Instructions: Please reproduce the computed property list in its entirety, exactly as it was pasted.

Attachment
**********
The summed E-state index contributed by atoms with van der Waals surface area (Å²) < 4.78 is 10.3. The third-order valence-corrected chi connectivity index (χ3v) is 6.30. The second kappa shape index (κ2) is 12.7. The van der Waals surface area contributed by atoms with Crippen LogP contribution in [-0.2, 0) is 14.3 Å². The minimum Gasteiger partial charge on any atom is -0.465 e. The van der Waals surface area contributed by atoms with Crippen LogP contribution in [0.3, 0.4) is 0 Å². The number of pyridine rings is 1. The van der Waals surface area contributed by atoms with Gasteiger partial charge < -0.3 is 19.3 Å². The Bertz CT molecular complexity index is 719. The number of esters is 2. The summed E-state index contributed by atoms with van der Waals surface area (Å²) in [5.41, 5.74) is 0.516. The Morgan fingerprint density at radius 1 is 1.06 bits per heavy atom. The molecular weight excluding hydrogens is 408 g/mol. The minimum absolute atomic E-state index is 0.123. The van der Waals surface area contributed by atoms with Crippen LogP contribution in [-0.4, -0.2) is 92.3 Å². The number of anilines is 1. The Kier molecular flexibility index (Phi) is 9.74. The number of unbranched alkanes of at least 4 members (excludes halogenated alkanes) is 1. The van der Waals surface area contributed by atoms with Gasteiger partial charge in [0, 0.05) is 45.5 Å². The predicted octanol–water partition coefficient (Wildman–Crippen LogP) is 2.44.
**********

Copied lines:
The summed E-state index contributed by atoms with van der Waals surface area (Å²) < 4.78 is 10.3. The third-order valence-corrected chi connectivity index (χ3v) is 6.30. The second kappa shape index (κ2) is 12.7. The van der Waals surface area contributed by atoms with Crippen LogP contribution in [-0.2, 0) is 14.3 Å². The minimum Gasteiger partial charge on any atom is -0.465 e. The van der Waals surface area contributed by atoms with Crippen LogP contribution in [0.3, 0.4) is 0 Å². The number of pyridine rings is 1. The van der Waals surface area contributed by atoms with Gasteiger partial charge < -0.3 is 19.3 Å². The Bertz CT molecular complexity index is 719. The number of esters is 2. The summed E-state index contributed by atoms with van der Waals surface area (Å²) in [5.41, 5.74) is 0.516. The Morgan fingerprint density at radius 1 is 1.06 bits per heavy atom. The molecular weight excluding hydrogens is 408 g/mol. The minimum absolute atomic E-state index is 0.123. The van der Waals surface area contributed by atoms with Crippen LogP contribution in [-0.4, -0.2) is 92.3 Å². The number of anilines is 1. The Kier molecular flexibility index (Phi) is 9.74. The number of unbranched alkanes of at least 4 members (excludes halogenated alkanes) is 1. The van der Waals surface area contributed by atoms with Gasteiger partial charge in [0, 0.05) is 45.5 Å². The predicted octanol–water partition coefficient (Wildman–Crippen LogP) is 2.44.